Joe rolled his eyes as sounds of destruction echoed up the stairs. "He's looking for us."

Something in Izzy's eyes hardened and she stood.

"Oh no!" he hissed, grabbing her wrist and pulling her back down. "You are not going down there."

"It's me he wants. And I can do my people no good anymore."

"So you should just die?" he demanded, pulling her close to emphasize his words. "You are more than just a princess, you're a person. You have the chance for a new life. Most people will never have that."

"And is that part of my new life?" she asked, gesturing to the door. The man was yelling again, cursing in a language Joe didn't understand. "To be forever hunted?"

Joe shook his head. "You can be normal. Like everyone else, remember? You can get a job and get married and have beautiful children, if you're willing to fight for it."

She swallowed and there was an emotion in her eyes that he'd never seen before. He didn't give her time to disagree. He crab-walked to the window and looked out. This room faced the back of the house and he could just see the path to the pier and the boat shifting on the water.

"Come on," he said and pushed the window up.

"What are you doing?" she asked.

"Getting us out of here." He stepped out onto the roof and held out a hand for her.

She sighed and he gave her a look that said he wasn't in the mood for one of her "I can take care of myself" rants. They slipped and slid down the roof and she jumped easily to the ground below, with him right behind her. The second their feet hit the ground they ran to the pier, heedless of the voices behind them. Joe heard gunfire and felt the pier shudder slightly. Izzy untied the boat and jumped in while he worked on the engine.

"Lay down," he ordered over the noise.

Once the engine started he steered them away from the house, to a part of the marshes only natives knew.

Twenty minutes later he killed the engine and laid down beside her.

"So," she said.

"So," he echoed. "That was fun."

She let out a small laugh.

"Thank you," he said, "for letting me save you."

She turned her head to look at him questioningly. "That has to be the strangest thank you I've ever gotten."

"I really didn't want my first assignment to die."

She pushed his shoulder and turned away in a huff. Several moments later she asked, "Do you really think I'll have a job and a marriage and beautiful children?"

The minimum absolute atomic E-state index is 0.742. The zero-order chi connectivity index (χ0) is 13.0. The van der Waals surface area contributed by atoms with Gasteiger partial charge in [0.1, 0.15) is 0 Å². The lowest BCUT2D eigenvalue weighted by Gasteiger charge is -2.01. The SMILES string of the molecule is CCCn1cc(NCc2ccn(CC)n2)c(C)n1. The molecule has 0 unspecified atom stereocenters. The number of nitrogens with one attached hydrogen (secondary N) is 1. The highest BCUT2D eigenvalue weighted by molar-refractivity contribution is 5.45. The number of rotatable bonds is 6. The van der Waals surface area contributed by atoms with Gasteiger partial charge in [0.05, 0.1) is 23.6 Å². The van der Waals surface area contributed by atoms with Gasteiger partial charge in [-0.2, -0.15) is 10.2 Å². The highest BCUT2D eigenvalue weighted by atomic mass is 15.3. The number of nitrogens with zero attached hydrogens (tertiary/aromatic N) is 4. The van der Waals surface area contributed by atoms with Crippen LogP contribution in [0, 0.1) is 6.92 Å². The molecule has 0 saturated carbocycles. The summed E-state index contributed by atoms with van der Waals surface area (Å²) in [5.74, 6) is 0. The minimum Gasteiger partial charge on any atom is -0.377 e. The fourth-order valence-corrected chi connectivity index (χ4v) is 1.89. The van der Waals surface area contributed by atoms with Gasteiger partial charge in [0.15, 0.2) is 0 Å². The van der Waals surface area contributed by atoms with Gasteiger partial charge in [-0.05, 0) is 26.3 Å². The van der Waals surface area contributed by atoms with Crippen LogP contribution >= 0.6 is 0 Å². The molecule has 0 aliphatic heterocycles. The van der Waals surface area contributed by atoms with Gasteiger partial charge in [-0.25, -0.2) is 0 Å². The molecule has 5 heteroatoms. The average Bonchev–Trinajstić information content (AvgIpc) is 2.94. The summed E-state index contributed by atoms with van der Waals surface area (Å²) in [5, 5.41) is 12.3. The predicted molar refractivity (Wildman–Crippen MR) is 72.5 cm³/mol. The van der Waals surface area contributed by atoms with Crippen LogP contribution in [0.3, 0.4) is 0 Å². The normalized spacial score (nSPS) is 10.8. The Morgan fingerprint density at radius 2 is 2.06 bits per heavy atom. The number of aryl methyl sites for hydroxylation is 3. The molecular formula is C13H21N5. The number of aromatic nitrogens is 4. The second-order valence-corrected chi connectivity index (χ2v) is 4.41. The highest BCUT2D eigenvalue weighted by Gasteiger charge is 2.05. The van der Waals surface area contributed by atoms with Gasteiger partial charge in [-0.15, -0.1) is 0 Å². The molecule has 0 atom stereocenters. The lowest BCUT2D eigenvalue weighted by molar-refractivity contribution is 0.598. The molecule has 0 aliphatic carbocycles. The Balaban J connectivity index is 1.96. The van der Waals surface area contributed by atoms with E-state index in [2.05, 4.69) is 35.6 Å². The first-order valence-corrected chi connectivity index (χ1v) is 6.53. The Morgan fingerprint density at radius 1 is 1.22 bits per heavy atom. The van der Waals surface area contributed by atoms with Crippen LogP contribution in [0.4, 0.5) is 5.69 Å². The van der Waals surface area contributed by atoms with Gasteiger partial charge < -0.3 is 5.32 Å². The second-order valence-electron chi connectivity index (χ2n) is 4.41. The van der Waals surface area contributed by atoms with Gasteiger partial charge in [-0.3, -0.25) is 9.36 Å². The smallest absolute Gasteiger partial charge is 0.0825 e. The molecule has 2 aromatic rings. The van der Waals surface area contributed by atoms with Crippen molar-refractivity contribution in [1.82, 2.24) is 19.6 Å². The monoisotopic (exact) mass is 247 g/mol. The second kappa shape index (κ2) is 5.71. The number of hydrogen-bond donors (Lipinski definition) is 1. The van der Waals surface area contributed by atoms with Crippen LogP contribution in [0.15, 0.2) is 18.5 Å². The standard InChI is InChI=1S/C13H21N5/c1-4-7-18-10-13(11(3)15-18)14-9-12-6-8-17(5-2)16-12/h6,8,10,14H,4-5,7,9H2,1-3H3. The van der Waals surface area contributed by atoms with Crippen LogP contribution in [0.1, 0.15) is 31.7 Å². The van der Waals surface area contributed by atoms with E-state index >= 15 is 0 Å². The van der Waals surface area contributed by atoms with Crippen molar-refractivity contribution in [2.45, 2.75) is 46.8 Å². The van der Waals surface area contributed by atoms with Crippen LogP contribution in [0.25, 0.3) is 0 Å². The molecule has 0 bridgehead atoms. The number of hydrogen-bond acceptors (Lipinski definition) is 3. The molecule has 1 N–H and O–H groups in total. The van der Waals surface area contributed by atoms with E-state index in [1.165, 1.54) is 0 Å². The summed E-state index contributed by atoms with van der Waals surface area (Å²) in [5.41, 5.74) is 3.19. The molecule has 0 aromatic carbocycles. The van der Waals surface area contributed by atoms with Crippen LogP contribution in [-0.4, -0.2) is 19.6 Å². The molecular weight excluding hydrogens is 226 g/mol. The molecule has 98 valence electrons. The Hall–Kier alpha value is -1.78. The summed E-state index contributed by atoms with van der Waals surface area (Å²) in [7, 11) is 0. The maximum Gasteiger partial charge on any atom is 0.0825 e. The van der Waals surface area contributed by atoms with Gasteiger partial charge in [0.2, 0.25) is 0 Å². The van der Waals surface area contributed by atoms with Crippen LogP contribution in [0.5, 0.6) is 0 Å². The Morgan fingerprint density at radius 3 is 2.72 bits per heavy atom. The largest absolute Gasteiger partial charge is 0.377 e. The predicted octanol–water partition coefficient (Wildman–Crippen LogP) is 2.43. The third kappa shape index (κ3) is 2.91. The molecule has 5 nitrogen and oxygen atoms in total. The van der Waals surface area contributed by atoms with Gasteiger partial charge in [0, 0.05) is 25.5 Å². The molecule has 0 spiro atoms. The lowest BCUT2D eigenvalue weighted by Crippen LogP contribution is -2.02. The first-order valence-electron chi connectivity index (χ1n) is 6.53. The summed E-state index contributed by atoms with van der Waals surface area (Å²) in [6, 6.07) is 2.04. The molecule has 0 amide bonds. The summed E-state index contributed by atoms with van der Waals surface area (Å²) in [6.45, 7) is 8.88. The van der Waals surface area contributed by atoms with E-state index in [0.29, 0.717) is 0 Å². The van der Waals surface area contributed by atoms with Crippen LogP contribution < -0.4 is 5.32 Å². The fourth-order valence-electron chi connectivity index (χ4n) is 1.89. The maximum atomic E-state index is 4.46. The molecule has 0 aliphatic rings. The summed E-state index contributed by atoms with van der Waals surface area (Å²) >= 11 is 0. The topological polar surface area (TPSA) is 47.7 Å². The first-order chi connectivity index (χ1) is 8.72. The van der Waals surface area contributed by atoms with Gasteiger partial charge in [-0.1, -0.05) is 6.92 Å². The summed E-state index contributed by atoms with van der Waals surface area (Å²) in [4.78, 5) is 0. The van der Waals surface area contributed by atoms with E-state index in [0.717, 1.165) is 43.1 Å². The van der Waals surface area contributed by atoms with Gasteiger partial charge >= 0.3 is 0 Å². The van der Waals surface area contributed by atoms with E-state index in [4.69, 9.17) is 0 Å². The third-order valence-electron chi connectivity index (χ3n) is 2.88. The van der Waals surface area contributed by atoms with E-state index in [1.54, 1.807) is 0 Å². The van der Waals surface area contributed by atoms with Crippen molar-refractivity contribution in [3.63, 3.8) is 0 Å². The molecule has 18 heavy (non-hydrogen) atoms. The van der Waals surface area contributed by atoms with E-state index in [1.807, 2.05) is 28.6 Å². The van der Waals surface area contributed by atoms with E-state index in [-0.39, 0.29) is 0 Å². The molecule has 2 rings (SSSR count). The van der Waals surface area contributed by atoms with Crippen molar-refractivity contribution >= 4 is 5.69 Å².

"Only if you want to," he said quietly.

She turned her head to him and smiled. "I really do."

Joe stepped into the Director's office. Behind her desk was a wall of screens, each showing news in a different part of the world. The desk itself was covered with papers: newspapers, computer printouts, files on various princesses.

"They're safe?" she asked, looking over something on her computer screen.

"Yes, ma'am. Princess Rosalinda will be coming home with me within the hour."

Now the Director did look up at him. "What about Carter?"

"She's at home," Joe said tightly.

"Do you think that's wise? She just put her own life in extreme jeopardy, exposing herself to a very dangerous international dictator."

"She's fine."

"I am not so sure. Perhaps it's time we put her somewhere more--"

"No!" Joe snapped. The Director nearly jumped and he paled slightly, he hadn't talked back to the IPPP Director since his father had held the position, and even then it had been a rare occurrence.

"What do you think Isabella would say?" the Director asked. "She understood the necessity of this kind of sacrifice."

"Not for our daughter. I can count on one hand the number of people who know who Carter's mother really was."

"That's not good enough and you know it. In this day and age all it would take is one scrap of Carter's DNA to link her with the Venelian royal family. If that happens --"

"Then she will be relocated, but not before!" Joe said, his expression grim.

The Director sighed. "Perhaps we should have publicized Isabella's death more, even given them her body …"

Joe's eyes flashed angrily but instead of arguing he only said, "They would have known she had a child."

The Director nodded. "They would, wouldn't they?" After a moment she glanced up at him, as if suddenly remembering he was there. "Dismissed."

Joe saluted quickly and turned on his heel without waiting for her to return the gesture. When he reached the door he paused. "It's been over twenty years since the royal family was ousted, I doubt she's in any real danger."

"She looks like her mother. She will always be in danger."

Joe clenched his fists as he walked down the hallways. Yes, Isabella had known what it took to be safe, but she also knew what it took to be normal. Her greatest wish had always been that their daughter never face those lessons and he would do anything to grant her that.